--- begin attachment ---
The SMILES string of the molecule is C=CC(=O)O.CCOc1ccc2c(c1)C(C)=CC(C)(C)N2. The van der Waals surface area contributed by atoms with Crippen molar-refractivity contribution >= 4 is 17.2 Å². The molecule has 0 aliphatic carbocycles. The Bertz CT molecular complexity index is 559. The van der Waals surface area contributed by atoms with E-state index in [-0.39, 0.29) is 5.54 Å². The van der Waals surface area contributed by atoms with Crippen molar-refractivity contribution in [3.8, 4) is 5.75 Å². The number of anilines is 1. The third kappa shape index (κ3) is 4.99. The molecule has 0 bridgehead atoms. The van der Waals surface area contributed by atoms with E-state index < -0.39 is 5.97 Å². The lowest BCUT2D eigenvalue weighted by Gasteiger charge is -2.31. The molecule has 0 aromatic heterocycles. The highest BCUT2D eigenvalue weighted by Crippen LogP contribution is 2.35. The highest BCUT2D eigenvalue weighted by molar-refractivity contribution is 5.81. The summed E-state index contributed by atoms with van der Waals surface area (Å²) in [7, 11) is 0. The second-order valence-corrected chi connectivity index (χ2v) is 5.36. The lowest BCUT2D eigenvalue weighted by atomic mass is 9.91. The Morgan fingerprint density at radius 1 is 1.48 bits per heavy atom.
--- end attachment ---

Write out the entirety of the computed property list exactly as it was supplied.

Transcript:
The SMILES string of the molecule is C=CC(=O)O.CCOc1ccc2c(c1)C(C)=CC(C)(C)N2. The van der Waals surface area contributed by atoms with Crippen molar-refractivity contribution >= 4 is 17.2 Å². The molecule has 0 aliphatic carbocycles. The Bertz CT molecular complexity index is 559. The van der Waals surface area contributed by atoms with E-state index in [-0.39, 0.29) is 5.54 Å². The van der Waals surface area contributed by atoms with Crippen molar-refractivity contribution in [3.8, 4) is 5.75 Å². The number of anilines is 1. The third kappa shape index (κ3) is 4.99. The molecule has 0 bridgehead atoms. The van der Waals surface area contributed by atoms with E-state index < -0.39 is 5.97 Å². The lowest BCUT2D eigenvalue weighted by Gasteiger charge is -2.31. The molecule has 0 aromatic heterocycles. The highest BCUT2D eigenvalue weighted by Crippen LogP contribution is 2.35. The highest BCUT2D eigenvalue weighted by molar-refractivity contribution is 5.81. The summed E-state index contributed by atoms with van der Waals surface area (Å²) in [7, 11) is 0. The second-order valence-corrected chi connectivity index (χ2v) is 5.36. The lowest BCUT2D eigenvalue weighted by atomic mass is 9.91. The Morgan fingerprint density at radius 1 is 1.48 bits per heavy atom.